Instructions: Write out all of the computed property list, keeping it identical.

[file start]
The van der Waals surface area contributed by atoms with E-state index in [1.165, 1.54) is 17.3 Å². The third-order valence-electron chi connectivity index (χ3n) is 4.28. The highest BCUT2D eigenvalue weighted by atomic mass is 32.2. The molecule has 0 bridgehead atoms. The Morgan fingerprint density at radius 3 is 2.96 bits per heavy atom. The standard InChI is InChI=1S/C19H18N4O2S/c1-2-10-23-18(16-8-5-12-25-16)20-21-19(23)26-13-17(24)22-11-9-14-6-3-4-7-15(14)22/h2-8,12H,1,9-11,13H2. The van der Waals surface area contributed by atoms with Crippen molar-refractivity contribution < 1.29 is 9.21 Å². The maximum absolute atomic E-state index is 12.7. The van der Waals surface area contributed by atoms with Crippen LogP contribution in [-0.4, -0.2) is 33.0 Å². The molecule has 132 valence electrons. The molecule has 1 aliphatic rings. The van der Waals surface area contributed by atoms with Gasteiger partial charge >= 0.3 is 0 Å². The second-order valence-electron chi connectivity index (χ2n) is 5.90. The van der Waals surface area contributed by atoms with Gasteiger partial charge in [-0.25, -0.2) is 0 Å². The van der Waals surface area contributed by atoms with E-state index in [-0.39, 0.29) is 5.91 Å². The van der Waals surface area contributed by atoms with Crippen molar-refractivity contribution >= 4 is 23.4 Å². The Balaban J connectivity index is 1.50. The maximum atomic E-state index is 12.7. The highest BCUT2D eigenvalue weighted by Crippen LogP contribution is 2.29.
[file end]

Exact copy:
The van der Waals surface area contributed by atoms with E-state index in [1.165, 1.54) is 17.3 Å². The third-order valence-electron chi connectivity index (χ3n) is 4.28. The highest BCUT2D eigenvalue weighted by atomic mass is 32.2. The molecule has 0 bridgehead atoms. The Morgan fingerprint density at radius 3 is 2.96 bits per heavy atom. The standard InChI is InChI=1S/C19H18N4O2S/c1-2-10-23-18(16-8-5-12-25-16)20-21-19(23)26-13-17(24)22-11-9-14-6-3-4-7-15(14)22/h2-8,12H,1,9-11,13H2. The van der Waals surface area contributed by atoms with Crippen molar-refractivity contribution < 1.29 is 9.21 Å². The maximum absolute atomic E-state index is 12.7. The van der Waals surface area contributed by atoms with Crippen LogP contribution in [-0.4, -0.2) is 33.0 Å². The molecule has 132 valence electrons. The molecule has 1 aliphatic rings. The van der Waals surface area contributed by atoms with Gasteiger partial charge >= 0.3 is 0 Å². The second-order valence-electron chi connectivity index (χ2n) is 5.90. The van der Waals surface area contributed by atoms with Gasteiger partial charge in [-0.25, -0.2) is 0 Å². The van der Waals surface area contributed by atoms with E-state index in [-0.39, 0.29) is 5.91 Å². The van der Waals surface area contributed by atoms with Crippen molar-refractivity contribution >= 4 is 23.4 Å². The Balaban J connectivity index is 1.50. The maximum atomic E-state index is 12.7. The highest BCUT2D eigenvalue weighted by Crippen LogP contribution is 2.29.